To save this holiday season, it may pay to pull out your phone instead of your cash. But don’t plan to leave your wallet at home just yet.
As mobile wallet technologies race to attract consumers, more platforms—and their retail partners—are using incentives to get shoppers to pay without pulling out cash or a credit card. “Most companies are offering some kind of incentive to get them to download the app on their phone and use it,” said Jeff Berry, senior director of research and development for LoyaltyOne.
For example, users of Softcard (a mobile wallet platform that’s a joint venture of AT&T, T-Mobile and Verizon) can get credits of up to $30 just for using the technology, as well as exclusive deals with retailers including Toys ‘R Us, Van Heusen and Neiman Marcus Last Call. Wells Fargo is currently offering $20 credits for Apple Pay users who try the technology. Restaurants on mobile payment app Dash offer incentives like a free beer or slice of cheesecake. And Starbucks‘ popular mobile app—which the company recently said generates 7 million mobile payments a week—integrates loyalty rewards and personalized deals.
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Those deals can have a big impact on our behavior. “Payments basically goes up an order of fivefold when the consumer is engaged with offers and loyalty,” said Jim Stapleton, vice president of sales for Softcard.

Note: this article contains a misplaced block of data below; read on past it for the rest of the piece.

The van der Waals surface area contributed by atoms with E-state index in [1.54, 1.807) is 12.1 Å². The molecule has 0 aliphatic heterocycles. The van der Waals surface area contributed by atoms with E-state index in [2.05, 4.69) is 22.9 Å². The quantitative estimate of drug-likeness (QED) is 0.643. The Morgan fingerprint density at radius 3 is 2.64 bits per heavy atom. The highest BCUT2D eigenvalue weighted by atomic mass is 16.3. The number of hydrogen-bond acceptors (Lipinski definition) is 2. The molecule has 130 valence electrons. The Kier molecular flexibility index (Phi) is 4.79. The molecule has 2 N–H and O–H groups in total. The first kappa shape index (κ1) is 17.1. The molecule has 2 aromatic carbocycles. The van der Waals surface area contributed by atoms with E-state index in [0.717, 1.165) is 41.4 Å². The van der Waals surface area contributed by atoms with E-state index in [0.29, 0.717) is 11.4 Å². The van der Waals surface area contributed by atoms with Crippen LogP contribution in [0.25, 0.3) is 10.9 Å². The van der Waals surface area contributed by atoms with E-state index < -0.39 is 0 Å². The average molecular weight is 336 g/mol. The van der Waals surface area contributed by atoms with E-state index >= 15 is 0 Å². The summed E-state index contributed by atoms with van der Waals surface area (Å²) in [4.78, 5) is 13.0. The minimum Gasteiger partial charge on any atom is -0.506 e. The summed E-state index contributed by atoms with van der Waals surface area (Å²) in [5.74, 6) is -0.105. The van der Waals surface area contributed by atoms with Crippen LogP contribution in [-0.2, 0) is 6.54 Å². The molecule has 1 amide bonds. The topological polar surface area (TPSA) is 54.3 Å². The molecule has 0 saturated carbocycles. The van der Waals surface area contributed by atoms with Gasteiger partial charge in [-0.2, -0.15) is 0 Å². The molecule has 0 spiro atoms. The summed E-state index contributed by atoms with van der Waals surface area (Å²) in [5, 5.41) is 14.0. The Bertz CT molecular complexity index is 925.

Still, while they are attractive, mobile payments aren’t a foolproof savings strategy. “All of these are relatively new,” said Michelle Madhok, chief executive of deal site SheFinds.com. “It’s one of many ways to get deals.” Shoppers might have more success finding offers (or may find more lucrative offers) through a retailer’s loyalty app, a mobile coupon app such as Coupon Sherpa or RetailMeNot, or a check-in app like ShopKick.
The other issue? Even if you can find a mobile payment deal, you might not have an opportunity to use it. “Right now, the percentage of people who pay with their phone is miniscule,” said Jack Vonder Heide, president of Technology Briefing Centers. Fewer than 2 percent of retailers are equipped with contactless terminals, according to a 2013 Juniper Research white paper. By their estimate, less than 1 percent of the contactless-compatible cards issued are actually used for that kind of payment.
That’s likely to change over the next year as retailers move to new point-of-sale terminals to accommodate more secure chip-and-PIN cards, Stapleton said. (After October 2015, those who don’t may shoulder the financial burden of fraudulent charges stemming from data breaches, a cost banks are currently responsible for.) Apple Pay may also be a catalyst in encouraging retailers to adopt contactless payments. “It is literally the rising tide,” he said.
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Even then, pulling out your phone may not be the most reliable route to savings. As mobile wallets become routine for shoppers, the deals are likely to disappear. “Good marketers will not continue to offer incentives through there because, financially, it won’t make sense,” said Berry. Accepting a mobile payment isn’t any cheaper for retailers. Future promotions are more likely to be tied to loyalty programs or other shopper behaviors, rather than a deal just for choosing a payment method.